>>>>> other >> us who
>>>>> are just reading (the email equivalent of listening quietly because we
>>> may do
>>>>> not know much).
>>>>> So, if you want to reach me, for example, appeals to authority will 
>>>>> not
>>> help
>>>>> because I will probably not know who they are.  Likewise, personal
>>> attacks
>>>>> will not help because I will not get the reasons for the personal
>>> attack.  In
>>>>> that sense a personal attack is like raising your voice in an argument
>>> to try
>>>>> to convince the other person when they are not convinced by your more
>>>>> measured presentation.
>>>>> However, I will understand discussion about a critique of the basic
>>>>> assumptions behind the referenced paper, especially if I have time to
>>> read
>>>>> it.  A critique of basic assumptions gets at the politics.  Politics 
>>>>> may
>>> be
>>>>> in part about polemics, but I will not be convince by polemics that 
>>>>> are
>>>>> without substance.  It is, again, like raising your voice.
>>>>> I also know that sometimes words I write that I think are descriptive
>>> others
>>>>> feel are personal attacks.  Tough to express feelings in a written
>>> messages
>>>>> to a diverse audience.
>>>>> Do not know if I am typical of the readers of this list, but that is 
>>>>> my
>>>>> perspective.
>>>>> I have participated in fierce email exchanges and I know how useless
>>> they are
>>>>> because the rest of the list appears to be using their delete keys. 
>>>>> (If
>>> they
>>>>> do not participate, one is never quite sure.)
>>>>> Larry Romsted
>>>>> On 2/19/07 12:36 AM, "Michael Balter" <[log in to unmask]> 
>>>>> wrote:
>>>>>> "that all comments regarding this particular discussion (the 
>>>>>> so-called
>>>>>> "anti-science left") be restricted to valid critiques of the articles
>>>>>> (scientific analysis) rather than broad-based attacks on the authors 
>>>>>> or
>>>>>> their supporters."
>>>>>> For the reasons I outlined in my post yesterday, I think that this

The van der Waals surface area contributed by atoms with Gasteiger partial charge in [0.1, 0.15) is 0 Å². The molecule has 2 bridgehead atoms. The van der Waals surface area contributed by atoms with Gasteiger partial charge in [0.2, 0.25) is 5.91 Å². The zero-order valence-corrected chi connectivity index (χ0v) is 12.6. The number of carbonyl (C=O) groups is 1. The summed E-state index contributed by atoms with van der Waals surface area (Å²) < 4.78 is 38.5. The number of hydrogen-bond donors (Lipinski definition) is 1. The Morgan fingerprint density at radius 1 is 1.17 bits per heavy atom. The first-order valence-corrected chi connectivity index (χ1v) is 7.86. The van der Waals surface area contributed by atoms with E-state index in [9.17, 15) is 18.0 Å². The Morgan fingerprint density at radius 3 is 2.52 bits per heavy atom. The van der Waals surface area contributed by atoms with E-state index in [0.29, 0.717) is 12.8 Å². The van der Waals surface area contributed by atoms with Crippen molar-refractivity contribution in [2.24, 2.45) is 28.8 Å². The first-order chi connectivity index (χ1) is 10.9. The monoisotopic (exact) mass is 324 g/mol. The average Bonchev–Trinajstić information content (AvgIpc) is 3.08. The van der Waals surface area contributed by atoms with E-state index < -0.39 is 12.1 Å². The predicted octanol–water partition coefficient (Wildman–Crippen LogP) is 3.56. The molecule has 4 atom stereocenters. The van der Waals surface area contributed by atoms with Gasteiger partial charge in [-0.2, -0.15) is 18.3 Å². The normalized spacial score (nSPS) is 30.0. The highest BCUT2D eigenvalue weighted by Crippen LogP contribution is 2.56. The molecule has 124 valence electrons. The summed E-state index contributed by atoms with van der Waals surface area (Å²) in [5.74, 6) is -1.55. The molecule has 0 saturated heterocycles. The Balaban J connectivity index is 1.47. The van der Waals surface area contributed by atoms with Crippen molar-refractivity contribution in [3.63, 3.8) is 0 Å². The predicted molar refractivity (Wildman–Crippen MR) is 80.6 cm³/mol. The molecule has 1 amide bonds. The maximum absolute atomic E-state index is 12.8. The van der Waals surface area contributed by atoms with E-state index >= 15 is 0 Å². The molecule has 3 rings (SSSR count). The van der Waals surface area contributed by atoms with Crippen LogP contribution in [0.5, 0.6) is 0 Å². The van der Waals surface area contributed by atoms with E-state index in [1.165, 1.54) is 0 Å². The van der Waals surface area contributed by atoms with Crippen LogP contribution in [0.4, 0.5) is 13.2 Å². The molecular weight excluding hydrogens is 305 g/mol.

>>>>>> particular restriction would basically take the politics out of
>>> political
>>>>>> discussions of science. In the example of 9/11 conspiracy theories, 
>>>>>> it
>>> would
>>>>>> require posters to disprove the theory point by point and could
>>> disallow
>>>>>> comment on the politics and psychology behind these theories; same 
>>>>>> with
>>> HIV
>>>>>> denialism. Politics is about polemics and analysis, and sometimes
>>> broader
>>>>>> interpretations--some would call them attacks--are necessary.
>>>>>> Michael
>>>>>> On 2/19/07, Jonathan Campbell <[log in to unmask]> wrote:
>>>>>>> George,
>>>>>>>       I didn't pay enough attention to that aspect of Jose's 
>>>>>>> proposal;
>>> I
>>>>>>> interpreted it as the people who comment would be doing so with the
>>> intent
>>>>>>> of critique of the article rather than the person who wrote it. That
>>> is,
>>>>>>> comments like "xxx is a known quack" would be disallowed as part of
>>> the
>>>>>>> discussion because it does not relate to the article at hand. But 
>>>>>>> now
>>> that
>>>>>>> I look at the wording more carefully I agree with you, and I would
>>> propose,
>>>>>>> in substitution, that all comments regarding this particular
>>> discussion
>>>>>>> (the so-called "anti-science left") be restricted to valid critiques
>>> of the
>>>>>>> articles (scientific analysis) rather than broad-based attacks on 
>>>>>>> the
>>>>>>> authors or their supporters.
>>>>>>> Kind Regards
>>>>>>> Jonathan
>>>>>>>> ----- Original Message -----
>>>>>>>> From:  George  Salzman <mailto:[log in to unmask]>
>>>>>>>> To: [log in to unmask]
>>>>>>>> Sent: Sunday, February 18, 2007 9:01  PM
>>>>>>>> Subject: Re: The 9/11 conspiracy  virus
>>>>>>>> Hi Josť,
>>>>>>>>       I realize you  proposed some rules in an attempt to resolve
>>>>>>>> disagreements. A priori  not a bad idea, if the rules are not 
>>>>>>>> rigid.
>>> One
>>>>>>>> of the things you wrote  is: " I say that we agree up front that 
>>>>>>>> the
>>>>>>>> people who choose to participate  speak for the whole list.  Anyone
>>> who
>>>>>>>> disagrees, say so up front.   No second guessers."
>>>>>>>>       To me that's  unacceptable. Only I can speak for myself. And
>>> whether
>>>>>>>> or not others on the  listserv answer you is irrelevant, because no
>>> mature
>>>>>>>> person can willingly  surrender the right to speak for 
>>>>>>>> him/herself.
>>>>>>>> Sincerely,
>>>>>>>> George
>>> _________________________________________________________________
>>> Find a local pizza place, movie theater, and more..then map the best 
>>> route!